Credits: Ben Raab (writer), Jimmy Cheung (penciler), Andy Lanning (inker), Richard Starkings & Comicraft (letters), Tom Zuiko (colors)
Summary: A time warp sends Black Knight and Sersi to the Middle Ages. Black Knight overtakes the body of his ancestor Sir Eobar Garrington, who is traveling to Akkaba with fellow knight Bennett du Paris. Paris hopes to uncover an ancient power there. The knights try to exploit Sersi’s powers, but Garrington defends her. Garrington’s decision creates a rift with Paris, who soon discovers one of Apocalypse’s minions in the desert. Apocalypse unlocks Paris’ potential and transforms him into Exodus. Meanwhile, Sersi convinces Garrington to release his soul and allow the Black Knight to overtake his body. With his memories restored, Black Knight recognizes Exodus as a villain when they meet again. Apocalypse tests Exodus in a fight with Black Knight and Sersi, but Exodus refuses to kill them. Apocalypse retaliates by placing Exodus in a cocoon. Black Knight eventually finds Exodus’ body in the Swiss Alps. His fellow knights promise to safeguard the body.
Continuity Notes: According to this issue, this is the second time Black Knight traveled through time and overtook his ancestor Garrington’s body. He recognized Exodus in Uncanny X-Men #307 based on Garrington’s memories from his first time travel adventure. Why exactly Black Knight overtakes someone’s body and Sersi keeps her own isn’t clear. The issue ends with a scene that’s supposed to mirror the opening from Cable #30. The context is very different though, as Cable #30 heavily suggested that Black Knight and his knights were arriving to kill Exodus, and now we learn that they’re there to protect him. Sersi is also in this scene, but she wasn’t in Cable #30 (unless we’re to believe she’s one of the background knights).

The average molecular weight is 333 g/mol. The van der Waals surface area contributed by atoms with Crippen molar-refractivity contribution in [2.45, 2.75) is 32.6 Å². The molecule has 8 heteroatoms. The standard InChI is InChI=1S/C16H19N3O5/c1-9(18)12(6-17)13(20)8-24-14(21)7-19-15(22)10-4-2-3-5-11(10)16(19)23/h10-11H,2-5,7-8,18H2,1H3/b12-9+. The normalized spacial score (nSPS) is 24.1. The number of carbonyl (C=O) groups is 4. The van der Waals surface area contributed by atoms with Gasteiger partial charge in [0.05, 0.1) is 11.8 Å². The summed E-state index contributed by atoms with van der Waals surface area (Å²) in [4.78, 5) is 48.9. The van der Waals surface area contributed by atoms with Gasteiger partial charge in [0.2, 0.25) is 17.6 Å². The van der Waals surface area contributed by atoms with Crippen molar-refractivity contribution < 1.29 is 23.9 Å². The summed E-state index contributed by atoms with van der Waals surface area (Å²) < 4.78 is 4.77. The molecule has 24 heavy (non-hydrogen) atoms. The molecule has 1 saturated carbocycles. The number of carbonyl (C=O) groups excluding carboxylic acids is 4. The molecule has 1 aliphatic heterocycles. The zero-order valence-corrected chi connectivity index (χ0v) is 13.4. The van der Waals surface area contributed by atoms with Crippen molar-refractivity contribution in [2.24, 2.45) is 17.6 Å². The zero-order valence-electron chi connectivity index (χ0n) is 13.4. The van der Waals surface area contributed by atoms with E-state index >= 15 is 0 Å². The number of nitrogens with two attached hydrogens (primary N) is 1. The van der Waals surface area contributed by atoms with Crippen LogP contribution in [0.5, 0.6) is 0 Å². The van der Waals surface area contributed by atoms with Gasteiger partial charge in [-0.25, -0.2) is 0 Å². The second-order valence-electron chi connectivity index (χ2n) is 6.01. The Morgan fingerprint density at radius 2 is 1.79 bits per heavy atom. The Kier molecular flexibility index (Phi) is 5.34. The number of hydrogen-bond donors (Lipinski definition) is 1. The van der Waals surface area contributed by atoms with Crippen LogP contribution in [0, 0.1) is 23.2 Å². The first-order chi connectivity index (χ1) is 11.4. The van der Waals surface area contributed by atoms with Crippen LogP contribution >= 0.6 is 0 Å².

Review: This might star two of the Avengers, but I’ll count it as an X-book since it came from editor Kelly Corvese’s office, and it resolves some mysteries from the X-titles. Apocalypse is retroactively attached to another character, as we learn that he’s responsible for unlocking Exodus’ powers. I’m not sure what exactly this was supposed to add to Exodus as a character, but the X-books seemed determined to add Apocalypse to virtually everyone’s backstory in the ‘90s. I assume this one-shot was at least partially motivated by a desire to keep Exodus’ continuity straight and resolve some of the vague hints about his past. The story doesn’t exactly match the spirit of Cable #30, but the argument could be made that Raab isn’t contradicting that story; he’s just adding a twist to what we thought we knew. As for Black Knight’s recognition of Exodus in Uncanny X-Men #307, which many fans have cited as a continuity error, that depends. Was Black Knight’s first time travel adventure before UXM #307? If so, it fits (even though Paris wasn’t “Exodus” when Garrington knew him, he’s still recognizable as the same person). A footnote pointing towards Black Knight’s first experience in Garrington’s body would’ve been nice. The actual content of the story is a mixed bag. Cheung’s still doing a scratchy Image/manga pastiche here, and while it works on a few pages, the issue as a whole isn’t impressive. Raab at least seems to have some idea on how to tie Exodus’ continuity with Black Knight’s, but the stiff “Now begone from here!” dialogue is tiresome.